The other members of the group remained in the UK. All took part in the war effort in their various ways - not as combatants, but as active participants on the Home Front, as well as acting as war propagandists at various points. The Spanish war had united and - some would say - defined them as a group, however various their responses to it turn out, in retrospect, to have been.

It was the Second World War that divided them, turned Spender into a kind of suave literary politician, Day Lewis into a Hardy-esque pastoralist, MacNeice into a drunken BBC producer, and linked them definitively to the Old World rather than the New.

Whether Auden could be said to have ever written as well in his newly adopted country as he did in the old is debatable. He certainly wrote differently, though. His explorations of inner worlds and the inner life may have been less lyrically effective than the gnarled, gnomic verse he composed in the thirties, but they were certainly no less ambitious in scope.

Isherwood, too, gave up the chance to be a kind of novelistic cross between Somerset Maugham and Graham Greene to become a narcissistic Californian navel-gazer. It would be many years before either of them would be forgiven back home for this perceived treachery in time of war.

Spender, too, became less poet than prose-writer and editor - though he never stopped writing poetry right up to the end, it's his earlier work that resonates, still, with most readers.

Should he have gone with them? Almost certainly not. For him the essential thing was simply to see less of Auden, define his own life choices, both professionally and sexually. His fiction from this period is exceptionally interesting in this regard - especially The Temple, an autobiographical novel about his experiences in the Weimar republic begun in the thirties but not finally completed and published until half a century later, in 1988.

It's often seemed anomalous - to some readers, at least - that the defining note of the Auden group, the so-called 'Pylon poets,' was initially struck by Spender, not their putative leader. The poem is certainly not the anthemic call to arms it must once have seemed, but that doesn't leave it without interest. The lapidary clarity of Spender's early style seems unlikely to date in this particular case, at least:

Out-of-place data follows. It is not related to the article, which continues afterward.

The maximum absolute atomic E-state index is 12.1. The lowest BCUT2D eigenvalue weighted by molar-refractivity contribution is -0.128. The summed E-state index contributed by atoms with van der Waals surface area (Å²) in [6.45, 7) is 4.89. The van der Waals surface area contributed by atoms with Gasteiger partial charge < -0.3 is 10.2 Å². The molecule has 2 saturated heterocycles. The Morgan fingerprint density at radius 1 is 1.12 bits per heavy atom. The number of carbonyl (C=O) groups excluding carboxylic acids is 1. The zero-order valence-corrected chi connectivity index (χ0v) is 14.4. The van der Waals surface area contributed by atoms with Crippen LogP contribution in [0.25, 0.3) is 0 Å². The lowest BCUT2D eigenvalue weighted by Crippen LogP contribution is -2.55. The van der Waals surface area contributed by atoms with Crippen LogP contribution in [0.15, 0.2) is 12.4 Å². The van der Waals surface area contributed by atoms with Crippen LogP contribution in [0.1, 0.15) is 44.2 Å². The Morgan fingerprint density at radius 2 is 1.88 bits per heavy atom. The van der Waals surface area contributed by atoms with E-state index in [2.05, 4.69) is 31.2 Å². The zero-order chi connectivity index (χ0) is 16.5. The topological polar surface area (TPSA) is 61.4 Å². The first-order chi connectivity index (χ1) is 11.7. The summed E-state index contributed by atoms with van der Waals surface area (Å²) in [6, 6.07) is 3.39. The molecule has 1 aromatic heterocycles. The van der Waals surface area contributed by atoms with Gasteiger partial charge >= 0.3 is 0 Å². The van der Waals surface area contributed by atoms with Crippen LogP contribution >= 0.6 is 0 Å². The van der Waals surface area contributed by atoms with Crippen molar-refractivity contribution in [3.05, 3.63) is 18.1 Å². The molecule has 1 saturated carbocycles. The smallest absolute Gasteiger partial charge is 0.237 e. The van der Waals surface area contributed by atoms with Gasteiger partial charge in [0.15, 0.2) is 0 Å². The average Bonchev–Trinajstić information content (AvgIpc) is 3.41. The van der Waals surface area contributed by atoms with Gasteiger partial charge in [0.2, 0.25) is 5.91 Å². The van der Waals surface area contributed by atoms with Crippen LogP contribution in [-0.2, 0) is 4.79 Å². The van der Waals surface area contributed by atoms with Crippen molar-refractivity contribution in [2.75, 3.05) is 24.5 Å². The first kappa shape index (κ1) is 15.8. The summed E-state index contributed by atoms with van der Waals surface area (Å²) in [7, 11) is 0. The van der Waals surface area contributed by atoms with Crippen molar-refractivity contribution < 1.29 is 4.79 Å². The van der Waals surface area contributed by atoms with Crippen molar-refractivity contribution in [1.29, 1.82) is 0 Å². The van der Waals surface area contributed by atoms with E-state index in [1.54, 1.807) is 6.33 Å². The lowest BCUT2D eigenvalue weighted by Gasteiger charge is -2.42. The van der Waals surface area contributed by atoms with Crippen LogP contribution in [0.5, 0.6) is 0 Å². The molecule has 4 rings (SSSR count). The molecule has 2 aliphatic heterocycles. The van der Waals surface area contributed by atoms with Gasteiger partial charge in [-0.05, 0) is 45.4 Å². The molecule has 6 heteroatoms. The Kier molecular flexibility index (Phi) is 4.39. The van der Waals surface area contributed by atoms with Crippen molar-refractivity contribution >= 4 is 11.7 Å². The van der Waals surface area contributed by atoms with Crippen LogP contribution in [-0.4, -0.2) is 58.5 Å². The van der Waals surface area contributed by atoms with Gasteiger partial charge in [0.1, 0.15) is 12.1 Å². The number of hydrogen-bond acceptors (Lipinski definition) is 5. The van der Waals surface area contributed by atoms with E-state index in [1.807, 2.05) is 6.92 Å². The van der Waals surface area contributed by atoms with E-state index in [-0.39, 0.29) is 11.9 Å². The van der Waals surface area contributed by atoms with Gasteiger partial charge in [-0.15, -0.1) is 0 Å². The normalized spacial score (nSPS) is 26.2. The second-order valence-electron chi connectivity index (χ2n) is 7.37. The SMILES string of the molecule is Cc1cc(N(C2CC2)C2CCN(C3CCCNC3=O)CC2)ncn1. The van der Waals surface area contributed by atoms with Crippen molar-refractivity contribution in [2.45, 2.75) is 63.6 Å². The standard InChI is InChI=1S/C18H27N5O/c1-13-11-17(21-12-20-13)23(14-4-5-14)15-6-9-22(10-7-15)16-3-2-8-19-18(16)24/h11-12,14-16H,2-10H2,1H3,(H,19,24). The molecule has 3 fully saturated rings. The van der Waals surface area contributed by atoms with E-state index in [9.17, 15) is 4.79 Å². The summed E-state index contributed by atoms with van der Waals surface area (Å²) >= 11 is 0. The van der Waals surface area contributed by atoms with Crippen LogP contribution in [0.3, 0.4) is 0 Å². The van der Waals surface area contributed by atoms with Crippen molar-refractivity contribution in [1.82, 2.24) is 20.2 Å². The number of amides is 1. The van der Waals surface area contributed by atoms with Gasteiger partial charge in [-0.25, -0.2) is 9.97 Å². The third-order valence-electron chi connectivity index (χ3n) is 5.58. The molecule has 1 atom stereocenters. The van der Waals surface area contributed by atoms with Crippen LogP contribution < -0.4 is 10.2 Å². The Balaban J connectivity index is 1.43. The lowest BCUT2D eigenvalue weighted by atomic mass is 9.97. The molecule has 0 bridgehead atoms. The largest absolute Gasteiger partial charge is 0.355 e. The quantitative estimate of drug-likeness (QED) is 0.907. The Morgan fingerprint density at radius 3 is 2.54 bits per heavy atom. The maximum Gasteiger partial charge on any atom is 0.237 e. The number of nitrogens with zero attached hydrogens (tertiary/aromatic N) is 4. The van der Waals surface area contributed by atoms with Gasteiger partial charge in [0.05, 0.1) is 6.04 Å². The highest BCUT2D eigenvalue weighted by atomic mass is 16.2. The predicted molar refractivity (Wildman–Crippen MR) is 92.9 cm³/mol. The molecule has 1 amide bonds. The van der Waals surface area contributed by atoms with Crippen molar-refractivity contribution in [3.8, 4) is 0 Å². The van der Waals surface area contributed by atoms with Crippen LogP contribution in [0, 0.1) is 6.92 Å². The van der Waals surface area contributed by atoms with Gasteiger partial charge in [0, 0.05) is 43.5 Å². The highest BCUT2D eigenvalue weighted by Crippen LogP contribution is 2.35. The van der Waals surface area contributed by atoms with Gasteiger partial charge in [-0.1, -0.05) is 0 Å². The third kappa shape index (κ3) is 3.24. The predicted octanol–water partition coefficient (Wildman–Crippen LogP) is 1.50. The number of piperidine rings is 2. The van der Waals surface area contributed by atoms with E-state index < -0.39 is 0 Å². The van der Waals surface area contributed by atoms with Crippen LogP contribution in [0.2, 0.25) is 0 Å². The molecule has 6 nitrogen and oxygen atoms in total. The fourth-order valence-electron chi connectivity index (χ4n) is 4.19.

The Pylons

The secret of these hills was stone, and cottages
Of that stone made,
And crumbling roads
That turned on sudden hidden villages

Now over these small hills, they have built the concrete
That trails black wire
Pylons, those pillars
Bare like nude giant girls that have no secret.

The valley with its gilt and evening look
And the green chestnut
Of customary root,
Are mocked dry like the parched bed of a brook.

But far above and far as sight endures
Like whips of anger
With lightning's danger
There runs the quick perspective of the future.

This dwarfs our emerald country by its trek
So tall with prophecy
Dreaming of cities
Where often clouds shall lean their swan-white neck.

Stephen Spender: Collected Poems, 1928–1953 (1955)

Stephen Harold Spender (1909-1995)

[titles I own are marked in bold]:


  1. Poems. London: Faber, 1933.
  2. Poems. 1933. Second Edition. 1934. London: Faber, 1935.
  3. Vienna (1934)
  4. The Still Centre. 1939. London: Faber, 1941.
  5. Ruins and Visions. 1942. London: Faber, 1942.
  6. Spiritual Exercises (1943)
  7. Poems of Dedication. 1947. London: Faber, 1947.
  8. Selected Poems. 1940. London: Faber, 1947.
  9. The Edge of Being (1949)